10. #60
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    Default helmet color

    chiefs-white
    captains-red
    probies-yellow
    firefighters-black
    michael umphrey
    captain higgins twp fire/rescue/ems
    roscommon,mi

  11. #61
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    Talking Well............

    As you would expect: "We don't do it that way here" (Sorry, couldn't pass that up) Tradition, Tradition. Anyway, All Officers wear White, Firefighters have a choice of Black or Yellow, Rookies are Red.

    Officers are the point of discussion here, and our system seems kinda simplistic to some folks. That's intentional. Why complicate things unnecessarily? Chief Officers have White Coats, Line Officers have "Brown" or "Tan" (whatever you call the color of that PBI stuff). Some folks will go nuts on this, but my question on Line Officers is "Who Cares?" If I need Engine 182 for a specific job, I'll call them and pass it on. They may have a Firefighter, Lieutenant or Captain in the seat, but whoever it may be will be capable of getting the task accomplished. With almost everyone having a radio, I don't need to see everyone up close and personal, every time I want to communicate an order or seek information. (BTW, The Radios are all the same color ) Our gear is provided by the County, and is lettered as such. The members can have a name or company assignment added to the bottom of the coat, and many do so. As a person with several hats in our County, I find that a "Generic" coat, with just my last name on the bottom, is good enough. (I may be a Volunteer Deputy Chief, a Battalion Chief, or a Division Chief, depending on what shift it is, staffing levels, who's off, and a few other things.) As some of you already know, our system is.... well.... Different. And we think it's the best combination system in America.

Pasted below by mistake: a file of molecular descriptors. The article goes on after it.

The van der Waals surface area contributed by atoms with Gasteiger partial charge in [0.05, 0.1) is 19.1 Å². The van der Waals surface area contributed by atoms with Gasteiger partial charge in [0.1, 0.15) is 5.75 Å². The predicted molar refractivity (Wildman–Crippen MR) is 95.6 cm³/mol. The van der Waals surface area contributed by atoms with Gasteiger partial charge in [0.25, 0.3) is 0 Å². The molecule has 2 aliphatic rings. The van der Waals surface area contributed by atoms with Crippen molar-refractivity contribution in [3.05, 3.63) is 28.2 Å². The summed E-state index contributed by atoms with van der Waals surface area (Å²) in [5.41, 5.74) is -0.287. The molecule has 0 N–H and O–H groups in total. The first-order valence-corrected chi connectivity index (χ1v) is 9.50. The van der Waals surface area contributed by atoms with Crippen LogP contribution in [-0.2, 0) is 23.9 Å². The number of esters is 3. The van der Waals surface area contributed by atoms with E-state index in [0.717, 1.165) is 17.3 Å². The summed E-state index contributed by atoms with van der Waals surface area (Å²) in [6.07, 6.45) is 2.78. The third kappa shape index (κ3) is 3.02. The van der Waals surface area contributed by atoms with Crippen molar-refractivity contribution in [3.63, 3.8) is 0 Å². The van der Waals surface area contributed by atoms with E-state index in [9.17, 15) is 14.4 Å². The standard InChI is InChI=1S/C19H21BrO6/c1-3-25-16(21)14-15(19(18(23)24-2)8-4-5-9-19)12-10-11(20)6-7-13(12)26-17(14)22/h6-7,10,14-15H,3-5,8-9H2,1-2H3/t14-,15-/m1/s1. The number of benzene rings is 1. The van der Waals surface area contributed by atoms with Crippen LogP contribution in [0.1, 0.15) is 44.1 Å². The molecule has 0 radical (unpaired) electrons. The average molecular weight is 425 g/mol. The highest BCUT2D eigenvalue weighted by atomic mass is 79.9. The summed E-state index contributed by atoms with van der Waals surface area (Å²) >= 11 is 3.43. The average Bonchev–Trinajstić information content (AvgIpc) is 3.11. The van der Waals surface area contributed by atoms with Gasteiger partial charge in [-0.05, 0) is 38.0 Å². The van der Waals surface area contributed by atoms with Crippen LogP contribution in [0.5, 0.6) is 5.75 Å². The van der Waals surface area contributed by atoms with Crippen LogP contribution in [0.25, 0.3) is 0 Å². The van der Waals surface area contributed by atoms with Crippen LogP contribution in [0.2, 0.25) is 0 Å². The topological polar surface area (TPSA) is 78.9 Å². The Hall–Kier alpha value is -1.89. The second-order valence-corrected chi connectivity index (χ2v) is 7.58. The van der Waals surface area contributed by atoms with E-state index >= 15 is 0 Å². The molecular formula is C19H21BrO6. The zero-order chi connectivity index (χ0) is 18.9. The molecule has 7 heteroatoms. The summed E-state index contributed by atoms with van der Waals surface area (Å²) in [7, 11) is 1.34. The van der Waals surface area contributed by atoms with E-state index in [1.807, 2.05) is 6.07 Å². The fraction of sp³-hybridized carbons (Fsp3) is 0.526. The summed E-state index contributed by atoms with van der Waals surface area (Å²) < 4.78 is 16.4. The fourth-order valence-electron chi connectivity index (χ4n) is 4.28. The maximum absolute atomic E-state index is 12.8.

Never use Force! Get a Bigger Hammer.
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    Chief Earle W. Woods, 1912 - 1997
    Asst. Chief John R. Woods Sr. 1937 - 2006

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  12. #62
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    We are as follows

    White - Chief Officers (Chief, Assistant Chief, Battalion Chief)
    Orange - Captain and Lt (Shield determines rank)
    Black - Sgt. (Asst. Fire Marshalls only)
    Red - Firefighter
    Blue - Recruits

  13. #63
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    ..........bump..........